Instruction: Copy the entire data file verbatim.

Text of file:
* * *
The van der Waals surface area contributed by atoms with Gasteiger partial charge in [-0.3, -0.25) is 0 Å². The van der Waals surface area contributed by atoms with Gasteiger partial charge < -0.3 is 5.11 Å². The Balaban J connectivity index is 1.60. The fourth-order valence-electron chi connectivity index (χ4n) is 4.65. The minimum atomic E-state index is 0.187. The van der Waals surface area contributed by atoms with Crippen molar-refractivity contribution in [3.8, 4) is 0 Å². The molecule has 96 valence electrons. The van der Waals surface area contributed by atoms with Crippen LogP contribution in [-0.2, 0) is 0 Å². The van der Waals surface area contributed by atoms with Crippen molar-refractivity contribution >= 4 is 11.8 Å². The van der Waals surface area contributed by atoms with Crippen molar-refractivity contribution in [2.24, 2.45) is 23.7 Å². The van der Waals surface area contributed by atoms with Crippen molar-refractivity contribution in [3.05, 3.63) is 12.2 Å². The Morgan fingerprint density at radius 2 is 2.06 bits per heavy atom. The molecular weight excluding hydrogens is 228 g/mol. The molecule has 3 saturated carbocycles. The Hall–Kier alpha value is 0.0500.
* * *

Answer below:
The van der Waals surface area contributed by atoms with Gasteiger partial charge in [-0.3, -0.25) is 0 Å². The van der Waals surface area contributed by atoms with Gasteiger partial charge < -0.3 is 5.11 Å². The Balaban J connectivity index is 1.60. The fourth-order valence-electron chi connectivity index (χ4n) is 4.65. The minimum atomic E-state index is 0.187. The van der Waals surface area contributed by atoms with Crippen molar-refractivity contribution in [3.8, 4) is 0 Å². The molecule has 96 valence electrons. The van der Waals surface area contributed by atoms with Crippen LogP contribution in [-0.2, 0) is 0 Å². The van der Waals surface area contributed by atoms with Crippen molar-refractivity contribution >= 4 is 11.8 Å². The van der Waals surface area contributed by atoms with Crippen molar-refractivity contribution in [2.24, 2.45) is 23.7 Å². The van der Waals surface area contributed by atoms with Crippen molar-refractivity contribution in [3.05, 3.63) is 12.2 Å². The Morgan fingerprint density at radius 2 is 2.06 bits per heavy atom. The molecular weight excluding hydrogens is 228 g/mol. The molecule has 3 saturated carbocycles. The Hall–Kier alpha value is 0.0500.